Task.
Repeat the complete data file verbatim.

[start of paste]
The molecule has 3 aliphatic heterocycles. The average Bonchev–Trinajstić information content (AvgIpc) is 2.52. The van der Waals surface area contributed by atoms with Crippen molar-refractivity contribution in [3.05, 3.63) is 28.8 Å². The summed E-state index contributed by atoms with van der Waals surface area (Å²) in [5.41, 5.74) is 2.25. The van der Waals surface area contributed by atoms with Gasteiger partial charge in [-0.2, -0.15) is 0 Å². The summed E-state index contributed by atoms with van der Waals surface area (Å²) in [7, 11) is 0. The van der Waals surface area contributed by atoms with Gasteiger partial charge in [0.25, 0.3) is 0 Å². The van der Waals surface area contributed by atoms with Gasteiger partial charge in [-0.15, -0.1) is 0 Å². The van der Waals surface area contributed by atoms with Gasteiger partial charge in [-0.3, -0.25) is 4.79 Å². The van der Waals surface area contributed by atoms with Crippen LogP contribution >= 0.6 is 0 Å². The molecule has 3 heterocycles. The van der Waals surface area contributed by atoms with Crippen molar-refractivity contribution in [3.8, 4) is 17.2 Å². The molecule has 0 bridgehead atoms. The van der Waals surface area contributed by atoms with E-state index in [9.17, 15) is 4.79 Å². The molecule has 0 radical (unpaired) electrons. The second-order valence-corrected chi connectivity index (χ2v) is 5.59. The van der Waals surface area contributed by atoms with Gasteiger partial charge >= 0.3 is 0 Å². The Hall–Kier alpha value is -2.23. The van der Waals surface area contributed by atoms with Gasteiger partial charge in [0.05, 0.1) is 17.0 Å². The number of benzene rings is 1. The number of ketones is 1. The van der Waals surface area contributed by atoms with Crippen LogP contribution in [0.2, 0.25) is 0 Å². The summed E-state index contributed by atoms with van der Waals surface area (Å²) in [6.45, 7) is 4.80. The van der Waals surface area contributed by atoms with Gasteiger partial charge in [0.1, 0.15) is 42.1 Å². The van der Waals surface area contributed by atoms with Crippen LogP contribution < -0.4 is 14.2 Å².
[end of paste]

The molecule has 3 aliphatic heterocycles. The average Bonchev–Trinajstić information content (AvgIpc) is 2.52. The van der Waals surface area contributed by atoms with Crippen molar-refractivity contribution in [3.05, 3.63) is 28.8 Å². The summed E-state index contributed by atoms with van der Waals surface area (Å²) in [5.41, 5.74) is 2.25. The van der Waals surface area contributed by atoms with Gasteiger partial charge in [-0.2, -0.15) is 0 Å². The summed E-state index contributed by atoms with van der Waals surface area (Å²) in [7, 11) is 0. The van der Waals surface area contributed by atoms with Gasteiger partial charge in [0.25, 0.3) is 0 Å². The van der Waals surface area contributed by atoms with Gasteiger partial charge in [-0.15, -0.1) is 0 Å². The van der Waals surface area contributed by atoms with Gasteiger partial charge in [-0.3, -0.25) is 4.79 Å². The van der Waals surface area contributed by atoms with Crippen LogP contribution >= 0.6 is 0 Å². The molecule has 3 heterocycles. The van der Waals surface area contributed by atoms with Crippen molar-refractivity contribution in [3.8, 4) is 17.2 Å². The molecule has 0 bridgehead atoms. The van der Waals surface area contributed by atoms with E-state index in [9.17, 15) is 4.79 Å². The molecule has 0 radical (unpaired) electrons. The second-order valence-corrected chi connectivity index (χ2v) is 5.59. The van der Waals surface area contributed by atoms with Gasteiger partial charge >= 0.3 is 0 Å². The Hall–Kier alpha value is -2.23. The van der Waals surface area contributed by atoms with Gasteiger partial charge in [0.05, 0.1) is 17.0 Å². The number of benzene rings is 1. The number of ketones is 1. The van der Waals surface area contributed by atoms with Crippen LogP contribution in [0.2, 0.25) is 0 Å². The summed E-state index contributed by atoms with van der Waals surface area (Å²) in [6.45, 7) is 4.80. The van der Waals surface area contributed by atoms with Gasteiger partial charge in [0.1, 0.15) is 42.1 Å². The van der Waals surface area contributed by atoms with Crippen LogP contribution < -0.4 is 14.2 Å².